Title: Playing with Topological Insulators: Superconductivity and Strain Effects
Speaker T.-C. Chiang (University of Illinois at Urbana-Champaign)
Moderator: Prof. Wang Huanhua
Time: 15:00, May 3
Place: Room B326, IHEP Main Building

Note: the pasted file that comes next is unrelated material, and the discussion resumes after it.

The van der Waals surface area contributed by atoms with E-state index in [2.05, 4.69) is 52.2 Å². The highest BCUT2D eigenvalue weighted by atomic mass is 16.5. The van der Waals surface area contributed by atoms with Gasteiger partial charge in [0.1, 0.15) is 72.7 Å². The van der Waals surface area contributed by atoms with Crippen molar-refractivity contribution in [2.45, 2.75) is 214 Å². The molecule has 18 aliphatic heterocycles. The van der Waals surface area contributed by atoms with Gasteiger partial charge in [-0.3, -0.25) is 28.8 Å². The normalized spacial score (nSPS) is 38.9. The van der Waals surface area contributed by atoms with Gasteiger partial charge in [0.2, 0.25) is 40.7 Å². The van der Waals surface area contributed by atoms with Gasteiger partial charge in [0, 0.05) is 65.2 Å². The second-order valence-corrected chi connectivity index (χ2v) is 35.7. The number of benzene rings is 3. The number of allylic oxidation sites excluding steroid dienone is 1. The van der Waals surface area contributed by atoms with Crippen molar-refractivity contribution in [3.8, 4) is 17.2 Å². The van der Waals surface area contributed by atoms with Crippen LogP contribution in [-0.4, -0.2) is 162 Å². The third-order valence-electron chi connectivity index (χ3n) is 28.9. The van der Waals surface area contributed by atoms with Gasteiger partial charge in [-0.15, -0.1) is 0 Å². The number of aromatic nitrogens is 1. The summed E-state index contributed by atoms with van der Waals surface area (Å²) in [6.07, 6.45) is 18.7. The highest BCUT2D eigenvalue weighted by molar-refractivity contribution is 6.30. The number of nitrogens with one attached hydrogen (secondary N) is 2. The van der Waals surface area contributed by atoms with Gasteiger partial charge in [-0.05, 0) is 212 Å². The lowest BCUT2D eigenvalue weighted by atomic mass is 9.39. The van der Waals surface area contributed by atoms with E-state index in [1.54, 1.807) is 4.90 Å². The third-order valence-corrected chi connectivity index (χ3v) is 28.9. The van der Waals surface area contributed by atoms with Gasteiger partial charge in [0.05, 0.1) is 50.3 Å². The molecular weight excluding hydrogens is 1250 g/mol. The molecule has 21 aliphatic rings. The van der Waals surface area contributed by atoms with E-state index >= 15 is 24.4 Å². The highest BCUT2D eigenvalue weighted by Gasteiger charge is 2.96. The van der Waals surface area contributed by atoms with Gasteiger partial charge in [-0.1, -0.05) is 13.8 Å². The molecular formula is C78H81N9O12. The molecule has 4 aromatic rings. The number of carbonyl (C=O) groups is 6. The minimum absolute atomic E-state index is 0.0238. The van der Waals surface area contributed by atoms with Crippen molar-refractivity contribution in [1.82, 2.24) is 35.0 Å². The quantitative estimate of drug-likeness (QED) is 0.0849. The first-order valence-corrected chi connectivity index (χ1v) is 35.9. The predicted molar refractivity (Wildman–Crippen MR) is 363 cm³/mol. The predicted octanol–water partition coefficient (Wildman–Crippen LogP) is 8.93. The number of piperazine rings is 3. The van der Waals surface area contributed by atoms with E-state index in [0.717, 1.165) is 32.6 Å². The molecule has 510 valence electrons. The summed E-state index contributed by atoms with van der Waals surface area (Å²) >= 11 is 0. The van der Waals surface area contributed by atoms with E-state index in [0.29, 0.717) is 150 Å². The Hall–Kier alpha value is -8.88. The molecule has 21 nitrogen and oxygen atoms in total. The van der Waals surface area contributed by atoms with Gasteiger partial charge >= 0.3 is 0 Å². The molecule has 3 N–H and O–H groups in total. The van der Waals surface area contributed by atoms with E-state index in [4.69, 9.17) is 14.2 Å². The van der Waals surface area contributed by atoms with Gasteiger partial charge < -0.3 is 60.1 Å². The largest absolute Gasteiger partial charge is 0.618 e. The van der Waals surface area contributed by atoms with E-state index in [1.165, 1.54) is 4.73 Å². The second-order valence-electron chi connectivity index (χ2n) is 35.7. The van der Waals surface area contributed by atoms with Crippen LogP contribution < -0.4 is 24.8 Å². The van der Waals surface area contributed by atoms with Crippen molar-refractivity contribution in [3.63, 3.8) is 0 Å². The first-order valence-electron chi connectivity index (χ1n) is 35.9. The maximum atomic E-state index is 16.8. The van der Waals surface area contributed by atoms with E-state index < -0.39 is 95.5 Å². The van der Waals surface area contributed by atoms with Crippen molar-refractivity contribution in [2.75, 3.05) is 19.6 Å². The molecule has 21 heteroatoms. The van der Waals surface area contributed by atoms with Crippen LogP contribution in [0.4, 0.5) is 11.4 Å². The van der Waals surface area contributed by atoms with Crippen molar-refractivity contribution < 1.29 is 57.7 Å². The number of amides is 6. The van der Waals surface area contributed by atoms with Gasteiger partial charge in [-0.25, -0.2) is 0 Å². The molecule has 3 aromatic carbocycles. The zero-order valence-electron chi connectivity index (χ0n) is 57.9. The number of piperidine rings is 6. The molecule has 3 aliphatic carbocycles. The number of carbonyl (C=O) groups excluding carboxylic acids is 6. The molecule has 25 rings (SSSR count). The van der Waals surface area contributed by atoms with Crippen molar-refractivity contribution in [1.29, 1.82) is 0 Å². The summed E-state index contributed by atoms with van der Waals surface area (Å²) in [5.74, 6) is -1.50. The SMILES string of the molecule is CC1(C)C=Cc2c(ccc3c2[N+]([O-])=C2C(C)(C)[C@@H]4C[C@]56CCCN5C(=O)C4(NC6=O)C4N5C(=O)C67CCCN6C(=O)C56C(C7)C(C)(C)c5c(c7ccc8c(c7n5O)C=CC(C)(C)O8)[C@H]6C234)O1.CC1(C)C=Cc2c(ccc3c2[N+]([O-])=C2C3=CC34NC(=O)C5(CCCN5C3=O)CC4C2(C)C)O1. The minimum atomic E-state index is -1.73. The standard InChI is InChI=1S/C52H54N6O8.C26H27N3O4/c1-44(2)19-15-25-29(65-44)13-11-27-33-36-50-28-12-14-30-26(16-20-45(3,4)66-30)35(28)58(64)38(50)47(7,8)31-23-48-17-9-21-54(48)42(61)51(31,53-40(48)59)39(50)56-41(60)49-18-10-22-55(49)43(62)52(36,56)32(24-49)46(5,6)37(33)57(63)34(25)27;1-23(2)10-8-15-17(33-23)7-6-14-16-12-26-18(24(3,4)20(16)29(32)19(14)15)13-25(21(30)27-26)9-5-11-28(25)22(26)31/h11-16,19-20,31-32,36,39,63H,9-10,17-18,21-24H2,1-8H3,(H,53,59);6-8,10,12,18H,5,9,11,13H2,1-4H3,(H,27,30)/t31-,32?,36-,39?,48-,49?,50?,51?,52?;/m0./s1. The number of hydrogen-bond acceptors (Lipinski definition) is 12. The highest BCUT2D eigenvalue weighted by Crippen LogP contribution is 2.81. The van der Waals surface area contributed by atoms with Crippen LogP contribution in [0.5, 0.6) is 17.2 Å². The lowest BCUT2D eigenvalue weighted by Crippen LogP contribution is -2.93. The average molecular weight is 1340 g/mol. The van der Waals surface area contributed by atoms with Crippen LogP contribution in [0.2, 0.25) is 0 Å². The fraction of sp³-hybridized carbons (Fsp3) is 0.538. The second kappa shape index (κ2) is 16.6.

Topological insulators are characterized by an inverted bulk band gap caused by a strong spin-orbit coupling. By analytic continuation, this gap must close at the surface and reopen outside in vacuum where the gap is noninverted (and infinite). The resulting metallic surface states, or topological states, are spin-polarized and span the bulk gap. They carry a surface spin current, largely independent of the details of the surface, which is a feature of strong interest for spintronic applications. This talk will focus on thin films of a prototypical topological insulator Bi2Se3 that are (1) made superconducting by proximity coupling to a simple superconducting substrate or (2) strained by stretching a flexible plastic film substrate. Angle-resolved photoemission and x-ray diffraction were employed to determine the electronic structure and the lattice structure. A novel "flip-chip" technique was employed to prepare epitaxial films of Bi2Se3 on the superconducting or flexible plastic substrates. We show how the topological surface states are modified under these conditions. Effects of superconducting pairing, coherence, bulk-surface coupling, and electron-lattice coupling will be discussed.